The ACI Home Energy Summit last month in San Francisco covered a lot of important issues with a level of frankness that was refreshing. Affordable Comfort, Inc. (ACI) is a not-for-profit organization focused on providing information, education and best-practices in the home performance and weatherization industry. At the Summit, speakers examined the issue of efficiency and how it can become a resource –standing alongside renewable energy and
not just the ‘nerdy brother’ — as one reporter described it.
Here are some of the more salient highlights:
Building Efficiency as a Resource
Matt Golden, Co-Founder of Recurve, spoke about the need to think less about incentive programs and more about eliminating risk for the homeowner, in order to make investing in energy efficiency improvements a rational decision.
In an industry that has long relied on government and utility funded incentive programs, Matt explained the role of the public sector as stepping in to help define the risk and act as a proxy for market forces that don’t exist yet by providing incentives, reducing financing costs, setting quality standards and accelerating market expansion.
Matt challenged the room with the crux of the current problem. Contractors make more money doing poor work, because they don’t share in the long-term financial benefit of doing it right. He stressed the need to move to a market where contractors predict energy savings and are on the hook for the results of their work. That cultural change will mean homeowners can invest in comfort and guaranteed savings, and the industry can tackle the marketing challenge to turn negawatts into a resource.
Capital Investment in Energy Efficiency
This power panel brought insight from the private investment world into a packed room of entrepreneurial contractors intent on learning as much as possible during the 60-minute session. Led by moderator Aaron Goldfeder, CEO of Seattle-based start-up EnergySavvy, Paul Holland of Foundation Capital, Joshua Raffaelli of Draper Fisher Jurvetson, Byron McCann of Ascent Partners Group and Co-Chair Northwest Energy Angels, and Sheeraz Hiji, CEO of Cleantech Group provided information on what venture capital investors look for, where they’re willing to invest and what an entrepreneur needs to bring to the table to get their attention.
Sheeraz Hiji kicked off the discussion with some of the high-level trends his clean tech market research and intelligence firm is tracking, including a bounce-back of global investment in clean tech, with good activity from corporations, and joint ventures moving from 4 billion on 2009 to 14 billion last year. Transportation is a rising trend, as is the supply side, with investments in solar and wind. Efficiency is the fastest growing, but solar is still number one. Home energy management software is an area his firm monitors closely.
The top question on most attendees’ minds: How do we get your money?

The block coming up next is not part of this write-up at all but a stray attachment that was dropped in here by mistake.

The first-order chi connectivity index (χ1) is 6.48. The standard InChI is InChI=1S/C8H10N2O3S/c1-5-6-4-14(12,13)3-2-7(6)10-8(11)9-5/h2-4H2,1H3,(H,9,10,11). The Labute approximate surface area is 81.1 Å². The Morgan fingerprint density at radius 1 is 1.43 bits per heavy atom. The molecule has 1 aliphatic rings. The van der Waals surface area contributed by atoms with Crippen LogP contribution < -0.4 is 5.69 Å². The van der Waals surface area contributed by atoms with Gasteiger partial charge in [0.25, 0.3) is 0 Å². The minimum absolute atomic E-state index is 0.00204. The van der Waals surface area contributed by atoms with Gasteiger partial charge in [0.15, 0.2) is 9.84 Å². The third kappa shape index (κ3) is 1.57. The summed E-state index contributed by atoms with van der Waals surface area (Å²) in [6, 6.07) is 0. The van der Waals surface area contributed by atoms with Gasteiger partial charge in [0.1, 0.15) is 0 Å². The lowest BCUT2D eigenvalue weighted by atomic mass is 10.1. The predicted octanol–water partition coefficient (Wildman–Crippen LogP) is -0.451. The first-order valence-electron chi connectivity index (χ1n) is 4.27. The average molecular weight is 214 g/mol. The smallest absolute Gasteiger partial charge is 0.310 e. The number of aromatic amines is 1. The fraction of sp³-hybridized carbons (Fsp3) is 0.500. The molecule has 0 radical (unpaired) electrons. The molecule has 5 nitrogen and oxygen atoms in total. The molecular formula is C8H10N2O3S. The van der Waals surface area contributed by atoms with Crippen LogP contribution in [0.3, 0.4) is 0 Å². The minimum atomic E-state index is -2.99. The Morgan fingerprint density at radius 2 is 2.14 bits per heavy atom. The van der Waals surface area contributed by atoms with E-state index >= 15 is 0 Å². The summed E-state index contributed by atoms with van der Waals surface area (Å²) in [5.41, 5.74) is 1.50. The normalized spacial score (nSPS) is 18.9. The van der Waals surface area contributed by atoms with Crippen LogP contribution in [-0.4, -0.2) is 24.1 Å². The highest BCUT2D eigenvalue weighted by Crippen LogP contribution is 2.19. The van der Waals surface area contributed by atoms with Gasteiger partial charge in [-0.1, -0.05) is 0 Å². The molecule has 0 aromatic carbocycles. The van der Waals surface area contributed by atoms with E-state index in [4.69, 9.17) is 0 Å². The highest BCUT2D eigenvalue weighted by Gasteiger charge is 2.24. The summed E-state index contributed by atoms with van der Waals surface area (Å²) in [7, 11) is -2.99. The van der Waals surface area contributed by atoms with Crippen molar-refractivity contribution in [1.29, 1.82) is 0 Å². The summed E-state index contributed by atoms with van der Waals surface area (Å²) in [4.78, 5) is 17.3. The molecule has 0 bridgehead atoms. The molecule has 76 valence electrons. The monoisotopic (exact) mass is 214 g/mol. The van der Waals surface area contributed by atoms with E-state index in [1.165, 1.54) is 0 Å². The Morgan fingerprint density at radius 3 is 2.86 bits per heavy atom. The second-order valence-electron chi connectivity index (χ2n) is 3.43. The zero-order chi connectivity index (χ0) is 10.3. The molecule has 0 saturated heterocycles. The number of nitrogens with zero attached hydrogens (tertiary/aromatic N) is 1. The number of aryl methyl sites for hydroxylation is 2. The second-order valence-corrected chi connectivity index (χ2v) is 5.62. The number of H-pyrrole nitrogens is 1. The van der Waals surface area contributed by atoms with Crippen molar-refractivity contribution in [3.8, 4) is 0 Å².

The panelists were unanimous that the right mindset and a unique value proposition are must-haves for anyone approaching an angel or venture capital investor. A strong team, proactive approach and watertight strategy are paramount, stressing the need to be highly proactive, without being obnoxious. A strong relationship built on trust is going to be fundamental to receive funding. And of course the big idea—and it has to be a better idea than the other ones under consideration. Third party validation of assumptions and a strong understanding of the market you’re going into with the ability to sell it to the investor and demonstrate the opportunity. Know where the constraints are and how they can actually be an advantage to your firm.
The panelists discussed the opportunities facing the energy efficiency industry, noting financing models, consumer behavior tools, energy monitoring and modeling technologies and smart grid innovations as areas of interest.
A discussion of the investor’s role in influencing clean tech policy uncovered that the venture capital industry tends to work with policy makers, but never rely on policy when making investing decisions. Instead, they back big ideas they think will win without help, and know they’ll have a smash hit if policy turns out to be favorable to an investment.
“We know people will pay more for technology. Policy can drive the incentives to jump start market demand. We’re seeing positive signs with government agencies getting involved and crossing the divide,” said Hiji. “There is a divide, but there is also a willingness to close the gap.”
“Let’s face it; we’re selling to the lunatic fringe of green, the lunatic fringe of efficiency. The market is this small strata right now. And of course we want to grow the market outside of the small strata,” said Holland. “We need less kumbaya in this industry and less expectation. We preach to each other, when we really need to become better marketers.”
“The key of unlocking the industry is in the financing. Consumers don’t care that much. You have to lower the transaction cost. Some of the companies in the solar side have done this very well. They’ve made it very easy. If anyone is doing that in the home energy retrofit industry, they need to stand up on the table and scream about it,” said Hiji.